Creativity as Disobedient Thought

Today we were lucky enough to have Professor Welby Ings speak to us as an end of year inspiration. This post will try to (briefly) cover the hour and a half master class on Creativity that we were treated to. (For an 18 minute version see Welby Ings’ TedxAuckland Talk here).

Learning outside school is not within traditional houses of thought (subjects) that schools put in place. For example when learning to drive we are not taught completely separate aspects of this without thought to the connections that exist. The hierarchies of disciplines that exist in schools are bollocks but unfortunately embedded in people’s minds.

Too often in schools we require students to perform rather than think. This results in students learning to follow complicit rituals rather than learning to really think for themselves. This exists in most forms of education until you reach PhD level where you finally set the question, answer it yourself and receive no specific mark for it. Marks are a substitute for not giving feedback. When you go for a Doctor’s visit we want the diagnostic – i.e. what is right or wrong with us – but in education people want the comparison with others – a grade such as a B+ – rather than the diagnostic feedback which has much richer value. If we don’t teach people to think then dominance and fear can reign unopposed.

Creativity is not the arts it is an ordinary everyday thing. Initially, creativity was considered the thinking of the Gods (they could create, we could just maintain) but then the Romantics came along. As the Romantics were mainly poets and artists creativity got caught up there in people’s minds for a long time. Creativity is essentially looking at existing systems and working out how it could be moved beyond. Welby’s advice is to ignore logic and think disobediently – this is creativity! Such as this incredibly creative ad made for the Guardian as they realised they had to retain appeal for those who no longer read the newspaper (i.e. most of us):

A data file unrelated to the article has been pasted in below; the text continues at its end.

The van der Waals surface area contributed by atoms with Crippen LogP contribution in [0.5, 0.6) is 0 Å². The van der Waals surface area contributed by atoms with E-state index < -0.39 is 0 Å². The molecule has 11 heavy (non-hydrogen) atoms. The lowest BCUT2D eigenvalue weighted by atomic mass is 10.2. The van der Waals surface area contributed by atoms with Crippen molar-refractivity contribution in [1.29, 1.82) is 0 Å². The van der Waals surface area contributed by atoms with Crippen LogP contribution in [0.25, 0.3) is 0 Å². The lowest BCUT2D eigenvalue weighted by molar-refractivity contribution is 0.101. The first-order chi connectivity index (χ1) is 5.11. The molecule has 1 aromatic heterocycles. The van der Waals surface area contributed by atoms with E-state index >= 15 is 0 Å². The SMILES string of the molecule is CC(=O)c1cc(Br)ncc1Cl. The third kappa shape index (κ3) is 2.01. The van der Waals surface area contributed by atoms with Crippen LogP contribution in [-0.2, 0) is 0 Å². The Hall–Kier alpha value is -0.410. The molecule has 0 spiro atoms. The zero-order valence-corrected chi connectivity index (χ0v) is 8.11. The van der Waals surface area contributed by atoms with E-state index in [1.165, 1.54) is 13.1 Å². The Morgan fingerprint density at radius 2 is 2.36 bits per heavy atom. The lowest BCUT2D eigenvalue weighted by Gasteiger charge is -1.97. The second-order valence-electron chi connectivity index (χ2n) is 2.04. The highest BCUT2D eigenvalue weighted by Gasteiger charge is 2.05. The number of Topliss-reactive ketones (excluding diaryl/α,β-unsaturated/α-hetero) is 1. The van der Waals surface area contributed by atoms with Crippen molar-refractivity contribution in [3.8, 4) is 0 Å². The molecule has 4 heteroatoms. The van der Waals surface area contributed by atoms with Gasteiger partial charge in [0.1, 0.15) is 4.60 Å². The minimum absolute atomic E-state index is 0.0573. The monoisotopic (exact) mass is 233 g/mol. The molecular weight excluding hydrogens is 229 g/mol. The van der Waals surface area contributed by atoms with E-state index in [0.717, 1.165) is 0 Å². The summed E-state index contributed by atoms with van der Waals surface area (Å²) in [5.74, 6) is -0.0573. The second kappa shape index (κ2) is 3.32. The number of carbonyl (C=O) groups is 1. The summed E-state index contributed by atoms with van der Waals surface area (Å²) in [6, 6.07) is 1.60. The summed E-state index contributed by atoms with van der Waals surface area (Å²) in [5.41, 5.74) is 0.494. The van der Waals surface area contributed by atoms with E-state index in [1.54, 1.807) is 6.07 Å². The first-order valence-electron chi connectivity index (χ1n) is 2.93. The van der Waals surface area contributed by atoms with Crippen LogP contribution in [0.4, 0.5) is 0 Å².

Doing the ordinary brings safe, known rewards. To be extra-ordinary we need to be extra ourselves – take risks and be prepared to fail. This means we must attempt to trade beyond experience, rethink the possibilities in new ways. In New Zealand we have the myth of the Number 8 wire culture where we see ourselves as being able to do extraordinary creative things but we actually don’t develop creativity well in our schools. Constant, comparative testing dominates rather than high trust, diagnostic testing that allows creativity to flourish. In Welby’s words: So much time weighing the sheep that we don’t stop to feed it.

Emotion and the heart have a lot of power in learning (and teaching – think of those teachers who really are passionate about their role as a teacher) but we don’t often acknowledge this. Teens have incredibly strong passions and feelings, why do we push learning away from these? The subjective is a very strong motivator for people so we should look to use this in learning. Look for the relationship between the emotional self and the problem being investigated (sounds a lot like the empathy stage in Design Thinking to me!).

Independent learning is often neglectful from teachers – we must pay attention to learning trajectories not just the outcome. Learning as co-creation. When it’s really successful the success is not attributed to us as teachers which can be hard for some to deal with but this is the way it is. A great teacher will be on students’ shoulders or up to 3 steps away so we can help guide the learning path in cocreation with students.

Effective group-work uses individual genius in an environment that is cocreated. We don’t have to assign students in groups as they will do it naturally to reach their goals. Learning is greater in social situations because we are more at risk emotionally.

The big question from all of this:

How do you encourage creativity in your school?

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